Flourishing in the land of Oz, Jackie worked singing in bands, but she couldn’t keep her hands out of the kitchen. She opened the first café, book and music store in Melbourne and turned the locals on to bagels and wonderful American desserts.
“Bagels were in a sorry state when I first arrived in Australia. The impostors were basically baked rolls with holes in the middle. When the first New York-style bagelry opened in Melbourne (they actually flew in a master bagel-maker from New York to teach them the art), at the same time as my café, I put bagels on my menu. I came up with all kinds of unusual fillings and let my customers name each one.
They loved them—well they thought I was mad at first, putting pesto on a sandwich?—but with ham, cream cheese and chives, red onions, tomatoes and melted cheddar they were sold. I created a new breed of dessert junkies, too, baking up American favorites like my spin on Maida Heatter’s East 62nd Street lemon cake, sour cream apple pies and triple-chocolate brownies. They were hooked. Even after I’d left the business, people used to come up to me in the street to ask, “Where can I get that carrot cake?”
Post-café, she started “Jackie Does It,” subcontracting her cooking skills to Melbourne’s finest catering companies.
“I hated the repetition of restaurant cooking. With catering, every day was different and I got to do my favorite thing—throw parties. The caterers really seemed to appreciate me and left me to do my thing flavor-wise. I was like the “caterer to the caterers,” because they’d hire me to teach them American cooking styles or cook for their own parties. I would do the same thing when I was back in New York visiting.”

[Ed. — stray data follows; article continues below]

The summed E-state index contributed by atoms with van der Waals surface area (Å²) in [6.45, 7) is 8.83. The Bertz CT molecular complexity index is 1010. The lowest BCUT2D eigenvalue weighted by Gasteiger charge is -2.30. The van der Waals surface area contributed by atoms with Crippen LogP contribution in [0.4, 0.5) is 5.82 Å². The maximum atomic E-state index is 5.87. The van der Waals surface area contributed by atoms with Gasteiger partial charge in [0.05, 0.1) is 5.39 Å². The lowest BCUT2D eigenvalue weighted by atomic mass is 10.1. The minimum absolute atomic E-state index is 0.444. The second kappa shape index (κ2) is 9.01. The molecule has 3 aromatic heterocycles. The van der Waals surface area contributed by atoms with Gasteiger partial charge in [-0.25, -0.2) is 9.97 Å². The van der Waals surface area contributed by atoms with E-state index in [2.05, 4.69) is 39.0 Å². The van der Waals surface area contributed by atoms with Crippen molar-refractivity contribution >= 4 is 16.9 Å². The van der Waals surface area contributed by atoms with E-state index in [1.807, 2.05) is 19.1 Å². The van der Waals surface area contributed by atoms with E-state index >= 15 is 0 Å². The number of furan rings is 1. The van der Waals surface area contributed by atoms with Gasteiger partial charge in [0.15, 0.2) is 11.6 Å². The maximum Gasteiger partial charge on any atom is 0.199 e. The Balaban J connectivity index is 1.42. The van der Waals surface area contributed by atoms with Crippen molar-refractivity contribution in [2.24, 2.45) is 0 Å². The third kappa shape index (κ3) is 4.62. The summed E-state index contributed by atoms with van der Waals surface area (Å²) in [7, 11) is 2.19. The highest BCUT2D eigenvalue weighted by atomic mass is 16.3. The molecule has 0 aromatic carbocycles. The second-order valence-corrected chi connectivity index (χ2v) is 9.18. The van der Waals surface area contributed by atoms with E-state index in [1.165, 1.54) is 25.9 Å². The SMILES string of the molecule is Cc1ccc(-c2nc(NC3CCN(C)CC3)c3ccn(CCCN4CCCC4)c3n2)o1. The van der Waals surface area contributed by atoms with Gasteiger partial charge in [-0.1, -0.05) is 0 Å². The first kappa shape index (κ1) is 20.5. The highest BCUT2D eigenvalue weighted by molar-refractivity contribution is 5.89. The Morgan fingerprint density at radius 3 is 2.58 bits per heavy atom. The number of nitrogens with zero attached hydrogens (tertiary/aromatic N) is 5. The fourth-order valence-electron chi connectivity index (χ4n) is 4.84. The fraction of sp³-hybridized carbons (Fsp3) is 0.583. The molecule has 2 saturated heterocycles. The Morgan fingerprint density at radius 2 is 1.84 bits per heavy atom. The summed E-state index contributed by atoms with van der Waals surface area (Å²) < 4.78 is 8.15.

From the boardrooms to the ballrooms, the races, to the zoo, she fed people. Hoe-downs to high brows. The heights…
“The most unforgettable event for me had nothing to do with the food. I was flown to the job in a helicopter. Over the kaleidoscope of rolling vineyards at harvest time in the Yarra valley. Very glamorous entrance for the chef…”
…to the lows…
“I was helping out on a huge job for one of the city’s most prestigious caterers—a thousand-dollar-a-plate charity dinner for 800 people We’re laying out 80 fruit platters, in an airplane hanger and all of a sudden a wind storm kicks up. One blow and we had dust platters. There was no place to wash the fruit even if we had the time. All eyes went to the head chef. He said, “Serve it.” So we did. Even scarier—not one person complained!”